Gary officials voice concern, opposition over new state police ordinances

The city of Gary, Indiana is in the midst of a nationwide search for its 12th police chief since 2006.

The search motivated the city's mayor to order a full review of the police department.

In April, Mayor Jerome Prince announced the partnership between Gary and Indiana State Police to reform the department from the ground up.

After reviewing all aspects of the department, state police drafted 17 ordinances — many of which relate to the authorities of the police chief and shift power from the Police Civil Service Commission to the chief, who is appointed by the mayor. 

During a Public Safety Committee meeting last week, Council President William Goodwin voiced concern and opposition that the process was done without council input.


State Police Supt. Douglas Carter responded to the comments Monday morning — saying the Gary Police Department has problems, but is filled with good people.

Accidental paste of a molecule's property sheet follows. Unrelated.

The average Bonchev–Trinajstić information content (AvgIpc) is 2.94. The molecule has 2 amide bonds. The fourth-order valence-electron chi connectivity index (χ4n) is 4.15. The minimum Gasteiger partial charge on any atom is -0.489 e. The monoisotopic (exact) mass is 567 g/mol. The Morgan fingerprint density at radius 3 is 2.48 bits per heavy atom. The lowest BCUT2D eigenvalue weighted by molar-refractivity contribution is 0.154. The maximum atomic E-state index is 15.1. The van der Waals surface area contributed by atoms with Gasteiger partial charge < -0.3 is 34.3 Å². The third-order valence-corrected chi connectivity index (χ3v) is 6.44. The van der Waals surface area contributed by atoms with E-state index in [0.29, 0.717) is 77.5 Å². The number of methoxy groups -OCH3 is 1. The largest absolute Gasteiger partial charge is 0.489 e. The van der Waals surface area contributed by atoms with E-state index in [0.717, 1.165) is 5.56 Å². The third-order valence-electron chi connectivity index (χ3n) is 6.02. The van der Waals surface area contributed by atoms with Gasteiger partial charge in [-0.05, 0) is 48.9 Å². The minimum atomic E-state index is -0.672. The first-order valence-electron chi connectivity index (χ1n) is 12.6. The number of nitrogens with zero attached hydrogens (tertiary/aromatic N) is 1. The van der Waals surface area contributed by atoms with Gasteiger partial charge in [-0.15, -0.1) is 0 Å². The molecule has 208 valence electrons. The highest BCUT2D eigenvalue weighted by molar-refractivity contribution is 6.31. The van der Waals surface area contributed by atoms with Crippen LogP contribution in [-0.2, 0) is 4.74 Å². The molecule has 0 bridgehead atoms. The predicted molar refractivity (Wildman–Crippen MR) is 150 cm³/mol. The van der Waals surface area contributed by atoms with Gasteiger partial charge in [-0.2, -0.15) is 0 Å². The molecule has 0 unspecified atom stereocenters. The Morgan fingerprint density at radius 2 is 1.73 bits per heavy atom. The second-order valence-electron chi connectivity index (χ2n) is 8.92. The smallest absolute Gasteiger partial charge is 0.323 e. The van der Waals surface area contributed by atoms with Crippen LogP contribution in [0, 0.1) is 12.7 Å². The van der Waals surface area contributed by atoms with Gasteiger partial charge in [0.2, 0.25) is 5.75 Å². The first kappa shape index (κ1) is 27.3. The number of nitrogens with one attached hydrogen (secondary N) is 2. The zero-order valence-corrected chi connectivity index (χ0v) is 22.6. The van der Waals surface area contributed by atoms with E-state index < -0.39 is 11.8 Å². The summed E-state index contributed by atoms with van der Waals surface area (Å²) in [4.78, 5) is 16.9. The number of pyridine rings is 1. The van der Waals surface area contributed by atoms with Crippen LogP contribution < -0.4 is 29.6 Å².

"We have hope for your future, for your kids. We want the schools to reopen and become vibrant, for economic development to begin, for violence to go down, for young Black men to quit being murdered," said Supt. Carter. "I know I don't look like that, but it doesn't mean I don't care about you."

The proposed amendments to the city's policing were reviewed by the Fraternal Order of Police and the Lake County Prosecutor’s Office before being presented to the City Council.

The Public Safety Committee will continue reviewing the ordinances Wednesday.